Obsessed about markets

By Matthew Cushen

Reading pitch decks, business cases or investment proposals is energising. It doesn’t matter what they are called, or if they are poorly articulated, poorly presented or expressing a truly rubbish idea – I’ll still see something stimulating. And it’s just as well, as I see perhaps couple of hundred every month.

However, I find it infuriating when a founder describes a product (or service) but forgets to describe the market and the need it will fulfil. Unfortunately, this is endemic with ‘tech’. We often see pitches for an elegant solution, desperately in search of a problem to solve. Or a founder will describe their business as ‘fintech’, ‘proptech’, or ‘healthtech’ and expect investors to flock and valuations to triple just on the tech premise. Sometimes accentuated by sprinkling with ‘blockchain’, ‘artificial intelligence’ or ‘deep tech’ and expecting the description of what goes into the solution to create excitement rather than the value that is created for a consumer.

At Worth Capital we are obsessed with the market that a product (or service or experience) is launched into.

Firstly, we value inspirational market insight. If an entrepreneur has identified a new insight, then they have a good chance of creating a truly innovative product and/or being able to dominate a new category. For example, the Start-Up Series Fund recently made an SEIS investment into Vitrue Health following our commercial recommendation. Most healthcare professionals have their toolkit and their measures, from a haematologist assessing blood health to an optometrist conducting eye tests. The founders of Vitrue saw that physiotherapists and orthopaedic surgeons are underserved in measuring and assessing muscular skeletal health. Currently a physiotherapist will conduct several tests over a 30-minute consultation, assessing by eye and taking notes by hand. Vitrue developed a box of depth and motion sensors that observes the same tests and immediately creates a visual and quantitative report showing joint and muscle movement. The box of sensors and the algorithms have the same level of accuracy for whoever is conducting the test and whenever they do so – creating a truly objective and comparable set of data. Yes, this is a healthtech product – but we were sold on the open space, the muscular skeletal health market and the potential to extend this beyond care to preventative early diagnosis.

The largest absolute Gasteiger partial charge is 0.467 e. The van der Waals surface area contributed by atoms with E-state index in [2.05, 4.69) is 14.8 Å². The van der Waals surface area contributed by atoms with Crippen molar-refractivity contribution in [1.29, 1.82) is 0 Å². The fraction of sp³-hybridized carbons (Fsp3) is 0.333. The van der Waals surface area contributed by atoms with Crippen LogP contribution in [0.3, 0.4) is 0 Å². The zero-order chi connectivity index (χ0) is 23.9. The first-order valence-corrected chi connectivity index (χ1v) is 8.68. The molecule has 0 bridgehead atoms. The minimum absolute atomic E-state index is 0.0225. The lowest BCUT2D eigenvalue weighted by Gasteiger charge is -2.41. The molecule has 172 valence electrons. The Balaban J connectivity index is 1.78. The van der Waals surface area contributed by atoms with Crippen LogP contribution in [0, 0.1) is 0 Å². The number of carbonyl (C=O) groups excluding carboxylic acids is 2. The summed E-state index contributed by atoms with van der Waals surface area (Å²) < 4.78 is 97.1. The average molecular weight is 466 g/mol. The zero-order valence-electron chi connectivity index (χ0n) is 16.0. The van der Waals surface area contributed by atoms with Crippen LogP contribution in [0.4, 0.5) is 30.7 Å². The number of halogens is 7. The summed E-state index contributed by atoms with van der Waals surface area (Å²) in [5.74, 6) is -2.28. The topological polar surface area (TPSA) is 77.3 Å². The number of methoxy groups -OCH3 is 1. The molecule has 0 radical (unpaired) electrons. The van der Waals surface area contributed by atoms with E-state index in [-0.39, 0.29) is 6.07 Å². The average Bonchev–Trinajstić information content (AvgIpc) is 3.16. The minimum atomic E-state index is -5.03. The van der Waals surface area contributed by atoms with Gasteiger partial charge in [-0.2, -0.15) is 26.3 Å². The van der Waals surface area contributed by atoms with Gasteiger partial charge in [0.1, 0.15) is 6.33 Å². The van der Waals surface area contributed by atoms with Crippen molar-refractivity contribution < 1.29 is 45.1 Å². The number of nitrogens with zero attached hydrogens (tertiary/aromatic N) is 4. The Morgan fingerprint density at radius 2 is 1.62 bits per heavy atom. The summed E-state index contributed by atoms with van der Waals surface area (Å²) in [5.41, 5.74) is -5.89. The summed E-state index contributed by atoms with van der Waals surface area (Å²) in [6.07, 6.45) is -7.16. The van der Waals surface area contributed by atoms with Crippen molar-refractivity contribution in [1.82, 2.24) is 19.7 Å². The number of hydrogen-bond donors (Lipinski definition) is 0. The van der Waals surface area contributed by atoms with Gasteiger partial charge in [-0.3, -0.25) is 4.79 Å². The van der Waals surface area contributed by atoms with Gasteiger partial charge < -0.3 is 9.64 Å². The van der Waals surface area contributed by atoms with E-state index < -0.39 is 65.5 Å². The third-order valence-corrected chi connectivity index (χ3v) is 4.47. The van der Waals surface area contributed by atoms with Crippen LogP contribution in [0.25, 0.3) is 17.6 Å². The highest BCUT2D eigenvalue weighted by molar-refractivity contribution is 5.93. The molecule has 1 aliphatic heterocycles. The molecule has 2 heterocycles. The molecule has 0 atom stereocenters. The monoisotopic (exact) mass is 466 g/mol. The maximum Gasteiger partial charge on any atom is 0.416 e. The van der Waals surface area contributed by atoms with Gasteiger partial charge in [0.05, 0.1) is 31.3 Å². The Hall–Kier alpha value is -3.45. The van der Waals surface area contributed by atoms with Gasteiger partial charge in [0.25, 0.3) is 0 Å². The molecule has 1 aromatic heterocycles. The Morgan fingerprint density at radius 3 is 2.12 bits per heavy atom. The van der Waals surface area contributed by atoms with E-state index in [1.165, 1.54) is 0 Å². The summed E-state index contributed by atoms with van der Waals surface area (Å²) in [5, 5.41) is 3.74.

Once we get our heads around the market need, we are also interested in whether a market is fragmented or underserved, i.e. is there space for new innovation to flourish? For example, Bedfolk sells ridiculously comfortable bedding (sheets, pillowcases and duvet covers) manufactured in a beautiful mill in Portugal. That alone would not be solving a need. But they’d seen that the customer experience around buying bedding is very poor and even the most successful retailers like John Lewis and The White Company have single-digit market shares. So, they are selling direct to customer – making the transaction simpler and by cutting out the retailer making the product much better value. This is a formula that has worked in the US, with brands such as Parachute and Brooklinen growing spectacularly fast.

We are interested in market scale and growth. We don’t always need to be investing in huge markets, but we do need to see enough room for a new brand to establish a significant multi-million pound business. An example here is Uniblock which manufactures a patented building material that is the basis for building highly insulated walls extremely quickly and without skilled labour. Clearly the construction market is huge, but what struck us is that similar products account for 10% of new construction in North America but less than 0.5% of construction in the UK. Therefore we can expect huge growth in the UK and indeed the business has already received its first multi-million pound purchase order within its first 12 months.

However good an idea is, we know that it will iterate over time, sometimes quite dramatically. (Pivoting being the oft used phrase for starting again after something has failed spectacularly). But whilst the product may and will change, it is very seldom that a business can get away with tackling a whole new market. That is why we interrogate the market and the market needs very closely.

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